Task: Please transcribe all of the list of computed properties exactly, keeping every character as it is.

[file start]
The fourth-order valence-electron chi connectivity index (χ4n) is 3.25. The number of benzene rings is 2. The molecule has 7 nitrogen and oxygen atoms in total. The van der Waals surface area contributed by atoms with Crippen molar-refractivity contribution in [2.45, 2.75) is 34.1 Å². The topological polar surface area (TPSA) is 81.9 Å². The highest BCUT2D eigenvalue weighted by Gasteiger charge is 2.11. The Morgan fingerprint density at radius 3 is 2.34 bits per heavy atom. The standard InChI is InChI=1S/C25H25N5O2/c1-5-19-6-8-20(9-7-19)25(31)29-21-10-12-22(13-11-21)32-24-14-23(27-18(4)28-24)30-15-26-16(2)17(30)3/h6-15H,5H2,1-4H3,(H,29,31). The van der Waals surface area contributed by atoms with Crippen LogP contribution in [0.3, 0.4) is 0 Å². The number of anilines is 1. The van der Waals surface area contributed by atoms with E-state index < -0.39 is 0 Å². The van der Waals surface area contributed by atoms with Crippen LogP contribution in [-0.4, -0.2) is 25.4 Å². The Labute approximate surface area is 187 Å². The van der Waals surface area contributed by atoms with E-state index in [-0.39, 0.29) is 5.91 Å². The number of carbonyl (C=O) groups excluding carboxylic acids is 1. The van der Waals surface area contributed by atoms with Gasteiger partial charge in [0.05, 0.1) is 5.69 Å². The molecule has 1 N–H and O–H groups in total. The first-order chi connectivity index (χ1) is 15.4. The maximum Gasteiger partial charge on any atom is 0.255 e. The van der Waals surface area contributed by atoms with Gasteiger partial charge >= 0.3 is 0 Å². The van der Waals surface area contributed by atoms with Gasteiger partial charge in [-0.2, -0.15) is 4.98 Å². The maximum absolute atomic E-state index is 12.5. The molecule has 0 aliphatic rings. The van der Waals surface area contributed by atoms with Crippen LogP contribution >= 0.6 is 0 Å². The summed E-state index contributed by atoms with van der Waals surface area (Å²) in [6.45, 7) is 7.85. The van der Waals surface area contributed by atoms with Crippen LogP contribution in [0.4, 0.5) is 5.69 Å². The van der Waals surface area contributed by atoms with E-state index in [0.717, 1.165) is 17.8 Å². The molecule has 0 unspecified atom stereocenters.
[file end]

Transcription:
The fourth-order valence-electron chi connectivity index (χ4n) is 3.25. The number of benzene rings is 2. The molecule has 7 nitrogen and oxygen atoms in total. The van der Waals surface area contributed by atoms with Crippen molar-refractivity contribution in [2.45, 2.75) is 34.1 Å². The topological polar surface area (TPSA) is 81.9 Å². The highest BCUT2D eigenvalue weighted by Gasteiger charge is 2.11. The Morgan fingerprint density at radius 3 is 2.34 bits per heavy atom. The standard InChI is InChI=1S/C25H25N5O2/c1-5-19-6-8-20(9-7-19)25(31)29-21-10-12-22(13-11-21)32-24-14-23(27-18(4)28-24)30-15-26-16(2)17(30)3/h6-15H,5H2,1-4H3,(H,29,31). The van der Waals surface area contributed by atoms with Crippen LogP contribution in [0.3, 0.4) is 0 Å². The number of anilines is 1. The van der Waals surface area contributed by atoms with E-state index < -0.39 is 0 Å². The van der Waals surface area contributed by atoms with Crippen LogP contribution in [-0.4, -0.2) is 25.4 Å². The Labute approximate surface area is 187 Å². The van der Waals surface area contributed by atoms with E-state index in [-0.39, 0.29) is 5.91 Å². The number of carbonyl (C=O) groups excluding carboxylic acids is 1. The van der Waals surface area contributed by atoms with Gasteiger partial charge in [0.05, 0.1) is 5.69 Å². The molecule has 1 N–H and O–H groups in total. The first-order chi connectivity index (χ1) is 15.4. The maximum Gasteiger partial charge on any atom is 0.255 e. The van der Waals surface area contributed by atoms with Gasteiger partial charge >= 0.3 is 0 Å². The van der Waals surface area contributed by atoms with Gasteiger partial charge in [-0.2, -0.15) is 4.98 Å². The maximum absolute atomic E-state index is 12.5. The molecule has 0 aliphatic rings. The van der Waals surface area contributed by atoms with Crippen LogP contribution >= 0.6 is 0 Å². The summed E-state index contributed by atoms with van der Waals surface area (Å²) in [6.45, 7) is 7.85. The van der Waals surface area contributed by atoms with Crippen LogP contribution in [0.4, 0.5) is 5.69 Å². The van der Waals surface area contributed by atoms with E-state index in [0.717, 1.165) is 17.8 Å². The molecule has 0 unspecified atom stereocenters.